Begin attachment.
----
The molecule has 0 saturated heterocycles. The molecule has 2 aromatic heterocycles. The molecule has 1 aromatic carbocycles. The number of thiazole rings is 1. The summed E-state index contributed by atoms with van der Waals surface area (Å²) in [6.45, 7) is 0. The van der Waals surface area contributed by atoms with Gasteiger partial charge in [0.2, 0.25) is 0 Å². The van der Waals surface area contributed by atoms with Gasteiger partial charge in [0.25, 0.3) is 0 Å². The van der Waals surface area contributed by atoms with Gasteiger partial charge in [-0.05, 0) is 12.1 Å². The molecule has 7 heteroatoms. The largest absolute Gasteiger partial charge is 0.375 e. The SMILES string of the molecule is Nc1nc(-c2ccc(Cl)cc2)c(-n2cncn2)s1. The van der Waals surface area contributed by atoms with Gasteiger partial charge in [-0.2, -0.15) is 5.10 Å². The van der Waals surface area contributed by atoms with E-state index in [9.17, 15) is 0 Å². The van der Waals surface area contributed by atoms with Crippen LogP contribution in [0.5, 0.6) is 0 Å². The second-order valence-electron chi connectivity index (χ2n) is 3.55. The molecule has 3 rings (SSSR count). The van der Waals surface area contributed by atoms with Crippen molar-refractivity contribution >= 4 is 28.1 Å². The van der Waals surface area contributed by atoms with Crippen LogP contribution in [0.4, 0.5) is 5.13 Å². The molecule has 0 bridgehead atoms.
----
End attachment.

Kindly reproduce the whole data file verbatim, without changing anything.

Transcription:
The molecule has 0 saturated heterocycles. The molecule has 2 aromatic heterocycles. The molecule has 1 aromatic carbocycles. The number of thiazole rings is 1. The summed E-state index contributed by atoms with van der Waals surface area (Å²) in [6.45, 7) is 0. The van der Waals surface area contributed by atoms with Gasteiger partial charge in [0.2, 0.25) is 0 Å². The van der Waals surface area contributed by atoms with Gasteiger partial charge in [0.25, 0.3) is 0 Å². The van der Waals surface area contributed by atoms with Gasteiger partial charge in [-0.05, 0) is 12.1 Å². The molecule has 7 heteroatoms. The largest absolute Gasteiger partial charge is 0.375 e. The SMILES string of the molecule is Nc1nc(-c2ccc(Cl)cc2)c(-n2cncn2)s1. The van der Waals surface area contributed by atoms with Gasteiger partial charge in [-0.2, -0.15) is 5.10 Å². The van der Waals surface area contributed by atoms with E-state index in [9.17, 15) is 0 Å². The van der Waals surface area contributed by atoms with Crippen LogP contribution in [0.5, 0.6) is 0 Å². The second-order valence-electron chi connectivity index (χ2n) is 3.55. The molecule has 3 rings (SSSR count). The van der Waals surface area contributed by atoms with Crippen molar-refractivity contribution >= 4 is 28.1 Å². The van der Waals surface area contributed by atoms with Crippen LogP contribution in [0.4, 0.5) is 5.13 Å². The molecule has 0 bridgehead atoms.